As the weeks slip by and Autumn fast approaches, it is worth reflecting upon all that we have achieved since we reunited as one community. In the outside world, outdated software, conflicting data and bungled spreadsheets have become an enduring feature of our political landscape. Across the pond, Trump’s novel approach to managing (or should that be stage managing) his own health woes looks increasingly like a scene from some futuristic dystopian drama; the script of which would never have made it past the commissioning editors at Netflix or Amazon Prime.
We live in an increasingly fractured world. I have just started reading Anne Applebaum’s Twilight of Democracy which laments the evaporation of the euphoria which accompanied the fall of the Berlin Wall thirty or so years ago. She points out that the polarisation of politics has torn apart friendships and families. The re-emergence of authoritarian or nationalist ideas in many European states compels individuals to take sides. The falling away of the middle ground has coincided with the pedalling of conspiracy theories and the appropriation of historical narratives for political gain. Pernicious algorithms serve to reinforce existing prejudices via social media. In the UK our response to Covid-19, Brexit, Black Lives Matter and a whole host of other issues often serves to provoke division where consensus and understanding would be so much better. Lively debate is healthy and children learn best when provided with countless opportunities to challenge, explore and develop their own authentic responses to the issues which preoccupy so many of us.
Our Human Universe Course provides the perfect context for our Year 10 and 11 students to grapple with some of these issues whilst acquiring the evaluative skills necessary to critically examine conflicting media stories and reportage. In the Sixth Form, an increasing number of our students are electing to study A Level Politics and I am sure that this is because we really do live in interesting times. In the Lower Sixth, we are exploring the differences between Classical Liberalism and Modern Liberalism and distinguishing between Isaiah Berlin’s conception of Negative and Positive Liberty. As states adopt strikingly authoritarian approaches to the global threat of Covid-19, it seems inevitable that young people will find solace in liberal values and principles first espoused by writers like John Locke back in the seventeenth century. It is fascinating to speculate upon how young people will respond to the experience of living through such intrusive restrictions. I tend to imagine that they will value freedom all the more keenly.
Here in School, we remain vigilant but this vigilance is balanced by an appreciation of the need to provide a safe place where children can be children once again. School without co-curricular activities would be an anodyne one-dimensional experience and I am delighted that we are doing so much more, albeit with attendant risk assessments in place and sensible precautions.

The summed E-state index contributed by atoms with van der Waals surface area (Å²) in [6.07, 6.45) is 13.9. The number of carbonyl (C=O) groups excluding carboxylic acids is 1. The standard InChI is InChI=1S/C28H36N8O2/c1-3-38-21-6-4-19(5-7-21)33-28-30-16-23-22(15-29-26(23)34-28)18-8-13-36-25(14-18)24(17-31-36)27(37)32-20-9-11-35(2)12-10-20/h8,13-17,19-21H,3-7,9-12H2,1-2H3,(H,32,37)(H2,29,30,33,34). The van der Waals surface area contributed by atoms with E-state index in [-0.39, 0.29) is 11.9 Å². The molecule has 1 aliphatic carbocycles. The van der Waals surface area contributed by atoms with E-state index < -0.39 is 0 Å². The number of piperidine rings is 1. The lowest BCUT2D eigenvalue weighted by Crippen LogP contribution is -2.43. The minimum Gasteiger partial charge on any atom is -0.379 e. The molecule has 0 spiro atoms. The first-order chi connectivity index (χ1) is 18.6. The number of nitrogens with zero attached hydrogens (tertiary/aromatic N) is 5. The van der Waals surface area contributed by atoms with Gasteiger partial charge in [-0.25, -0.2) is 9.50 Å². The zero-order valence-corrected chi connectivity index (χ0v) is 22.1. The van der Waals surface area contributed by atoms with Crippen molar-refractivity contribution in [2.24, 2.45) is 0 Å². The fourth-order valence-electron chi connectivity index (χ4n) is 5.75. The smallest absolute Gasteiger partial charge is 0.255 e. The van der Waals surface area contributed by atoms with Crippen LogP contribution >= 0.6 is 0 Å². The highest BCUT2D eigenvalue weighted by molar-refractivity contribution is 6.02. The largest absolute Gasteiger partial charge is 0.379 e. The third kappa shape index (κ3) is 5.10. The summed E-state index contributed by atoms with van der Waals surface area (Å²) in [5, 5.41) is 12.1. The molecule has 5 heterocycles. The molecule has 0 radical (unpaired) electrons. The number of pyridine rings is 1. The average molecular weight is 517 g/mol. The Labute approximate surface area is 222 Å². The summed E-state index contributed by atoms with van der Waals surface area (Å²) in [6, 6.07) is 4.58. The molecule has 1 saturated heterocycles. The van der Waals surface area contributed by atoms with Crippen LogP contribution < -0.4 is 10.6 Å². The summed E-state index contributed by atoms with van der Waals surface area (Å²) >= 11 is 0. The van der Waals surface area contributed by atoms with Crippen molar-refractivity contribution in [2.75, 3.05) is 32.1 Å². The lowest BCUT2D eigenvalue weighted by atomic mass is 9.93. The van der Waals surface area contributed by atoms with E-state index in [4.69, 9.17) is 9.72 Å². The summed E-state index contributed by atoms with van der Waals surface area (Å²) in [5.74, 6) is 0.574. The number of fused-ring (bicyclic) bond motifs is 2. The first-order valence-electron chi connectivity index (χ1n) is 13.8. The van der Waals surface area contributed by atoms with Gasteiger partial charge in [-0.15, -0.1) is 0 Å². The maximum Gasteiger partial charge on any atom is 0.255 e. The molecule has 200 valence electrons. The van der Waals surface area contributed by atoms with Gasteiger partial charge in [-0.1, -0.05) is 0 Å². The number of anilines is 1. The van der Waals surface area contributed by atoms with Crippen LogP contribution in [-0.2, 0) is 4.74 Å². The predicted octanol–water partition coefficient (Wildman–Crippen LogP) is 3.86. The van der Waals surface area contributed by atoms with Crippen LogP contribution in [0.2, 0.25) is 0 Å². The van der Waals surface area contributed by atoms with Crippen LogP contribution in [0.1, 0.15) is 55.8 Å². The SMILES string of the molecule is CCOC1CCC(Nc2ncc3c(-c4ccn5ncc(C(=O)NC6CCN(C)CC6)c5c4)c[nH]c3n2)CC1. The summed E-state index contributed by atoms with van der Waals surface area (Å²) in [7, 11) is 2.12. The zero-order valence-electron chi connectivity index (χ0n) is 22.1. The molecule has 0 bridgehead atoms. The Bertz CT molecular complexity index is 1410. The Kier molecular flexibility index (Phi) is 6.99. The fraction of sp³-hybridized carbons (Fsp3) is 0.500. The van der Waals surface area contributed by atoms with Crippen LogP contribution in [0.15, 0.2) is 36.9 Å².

This term we established a weekly ‘kindness’ award which is announced in our Monday afternoon assemblies. It is a recognition of the value that we put upon compassion and the need to serve others. This is especially true during a time when it is impossible for us to physically congregate as a community. Kindness, compassion and empathy protect against the potential atomisation of our community. One thing we have all learned during these times is the importance of feeling connected to one another. Certainty sometimes seems in short supply and we have perhaps learned that there is much which lies beyond our control. However, we can choose to be kind, considerate and caring and these are attributes which our boys, girls and members of staff display in abundance.
As Half Term approaches, we have a tremendous amount to celebrate. I do believe that we have found a workable balance between caution and our commitment to ensuring that children can continue to flourish within a school environment which provides much more than outstanding teaching and learning. There are many frustrations but many of these are social. The Staff Common Room remains closed and we miss our friendly chats at lunchtime. Teachers are sociable beings so enforced distancing is counterintuitive for all but the most introverted amongst us.
Gradually, we are learning to live alongside the presence of the virus. In countries around the world, schools are remaining open and the lives of young people are resuming. There is a recognition that life must go on and that we must not simply hibernate until a vaccine appears. Back in the Spring, a sense of alarm and agitation swept across the world. That has now receded.
At Rossall, it has been replaced by a calm and pragmatic approach that arises out of a collective sense of confidence in the measures that we have put in place. We have learned that we can mitigate risk and contain potential problems effectively. We have become accustomed to precautionary periods of self-isolation and such measures are now seen as little more than tiresome necessities.
There will be a few more bumps in the road ahead but we accept that with an equanimity that is predicated upon the fact that we have evolved into a community that has taken every conceivable measure necessary to reduce risk for staff and pupils. We long for this to be over but we have fallen into a sustainable rhythm that preserves the very essence of what it is to be a community. We are living our lives in a context which allows for joy and fulfillment. More importantly, our children have picked up the threads of their school lives and once more have the opportunity to laugh, play and learn everyday. That, above all else, makes this term a success beyond compare.
All best wishes,